Kids University Inspires Campers to Pursue Higher Education, Goals

  • Three children are ready for graduation ceremonies at Kids University, a summer camp for children who live in Dallas-area homeless shelters and motels.

For a few days this summer, children from Dallas-area homeless shelters and motels came to UT Dallas to experience the fun of summer camp, while also learning skills that could help them overcome adversity in the future. 

UT Dallas has hosted Kids University for 21 years. This year, nearly 300 youngsters filled the classroom buildings across from Berkner Hall in two separate four-day sessions. 

“We have an obligation to make contributions to the community. We invest a little bit each summer and, hopefully, it really will change some lives,” said Dr. George Fair, who has been spearheading UT Dallas’ involvement in the camp since it began in 1995. 

Fair, vice president of diversity and community engagement, said UT Dallas provided the meeting space and meals for Kids University, and students from UT Dallas’ Academic Bridge program introduced the children to basic concepts of algebra. 

Buses transported children from 26 shelters in the Dallas area — shelters for victims of domestic violence, sexual trafficking, drug recovery and other emergency situations. Children also came from crowded motels where several families share a single room. 

According to the Metro Dallas Homeless Alliance’s 2016 “Point in Time” homeless survey, there are nearly 1,300 homeless children living in Dallas. The National Center on Family Homelessness says that compared to non-homeless children, homeless children are nine times more likely to repeat a grade and exhibit three times more emotional and behavioral problems. In addition, 83 percent have been exposed to at least one serious violent event. 

Kids University

Dr. George Fair, vice president of diversity and community engagement, and Hannah Donaldson, children, youth and family services specialist for Rainbow Days, congratulate a young camper for graduating from Kids University.

“Drug use and domestic violence is very common in this population — even without them being at a domestic violence shelter.  A lot of these kids don’t have fathers involved in their lives, so they don’t have that male role model,” said Kelly Wierzbinski, director of Rainbow Days’ Family Connection program. 

Rainbow Days, a Dallas nonprofit that has run Kids University since its inception, is dedicated to helping children and youths in adversity build coping skills and resilience to create positive futures.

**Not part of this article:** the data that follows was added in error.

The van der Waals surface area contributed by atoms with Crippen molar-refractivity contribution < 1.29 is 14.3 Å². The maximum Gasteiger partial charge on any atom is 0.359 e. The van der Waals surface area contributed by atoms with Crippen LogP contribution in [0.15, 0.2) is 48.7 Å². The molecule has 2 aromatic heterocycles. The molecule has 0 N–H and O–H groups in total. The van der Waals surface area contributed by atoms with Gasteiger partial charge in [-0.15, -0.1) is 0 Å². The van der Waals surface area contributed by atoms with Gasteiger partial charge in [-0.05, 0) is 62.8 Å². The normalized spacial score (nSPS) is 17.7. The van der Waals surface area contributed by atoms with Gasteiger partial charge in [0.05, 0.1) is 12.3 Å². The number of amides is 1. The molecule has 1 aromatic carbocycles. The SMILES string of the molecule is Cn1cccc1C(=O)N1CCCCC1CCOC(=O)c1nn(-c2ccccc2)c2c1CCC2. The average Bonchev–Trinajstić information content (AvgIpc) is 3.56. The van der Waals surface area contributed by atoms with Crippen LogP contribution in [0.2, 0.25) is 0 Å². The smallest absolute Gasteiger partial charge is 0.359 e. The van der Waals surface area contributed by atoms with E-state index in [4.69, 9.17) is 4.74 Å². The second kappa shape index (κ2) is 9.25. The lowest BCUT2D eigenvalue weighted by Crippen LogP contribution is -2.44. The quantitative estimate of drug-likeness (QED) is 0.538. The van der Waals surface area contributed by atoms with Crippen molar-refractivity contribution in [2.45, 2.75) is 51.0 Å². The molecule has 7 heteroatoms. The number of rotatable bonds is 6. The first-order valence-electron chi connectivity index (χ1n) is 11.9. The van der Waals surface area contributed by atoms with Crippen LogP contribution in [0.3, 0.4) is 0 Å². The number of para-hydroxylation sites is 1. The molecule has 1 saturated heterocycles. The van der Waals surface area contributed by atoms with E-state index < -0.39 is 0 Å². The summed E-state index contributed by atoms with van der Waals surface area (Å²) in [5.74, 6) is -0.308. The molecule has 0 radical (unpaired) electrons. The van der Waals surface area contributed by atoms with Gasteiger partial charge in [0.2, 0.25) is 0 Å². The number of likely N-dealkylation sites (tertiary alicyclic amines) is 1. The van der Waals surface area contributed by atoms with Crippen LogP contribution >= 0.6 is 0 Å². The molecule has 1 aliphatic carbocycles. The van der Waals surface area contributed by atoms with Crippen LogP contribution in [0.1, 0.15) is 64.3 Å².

“During the year and at this camp, we provide the kids with the tools and skills they need to overcome adversity and build their resiliency, so they can stay drug-free, stay in school and make healthy choices. We try to inspire and prepare children to live a life filled with hope and promise,” Wierzbinski said. 

Camp participants attended interactive classes during the week, including engineering, computer science, geology, math and nutrition. At this year’s camp, a workshop presented by the Home Depot and a science center presented by the Perot Museum of Nature and Science were favorites of the children. 

In addition to the activities, the children met with a mentor and peers to discuss the importance of staying in school, making healthy decisions and staying drug-free. 

One reason Kids University is at UT Dallas, Wierzbinski said, is to introduce college as an option for the children. 

“It’s not by accident that we have them on a college campus. When they walk across that stage on the last day of camp and we do the ‘graduation’ ceremony, Dr. Fair says he hopes to see them in about six to seven years,” she said. “We hope they will aspire to attend college and see that it’s within their reach. The world opens up.” 

Shawna Elkins, the mother of two boys who participated in Kids University, believed the camp encouraged her children to consider higher education. 

“I hope it will motivate them to want to go on to college. Just being on a campus and knowing there is something beyond high school helps them understand you can further your education and do better and greater things,” she said. 

One 11-year-old boy who attended the June camp said he was inspired by the UT Dallas campus. 

“I actually was thinking I’d like to go to this college,” he said. “I really like this college.”

Media Contact: The Office of Media Relations, UT Dallas, (972) 883-2155, [email protected].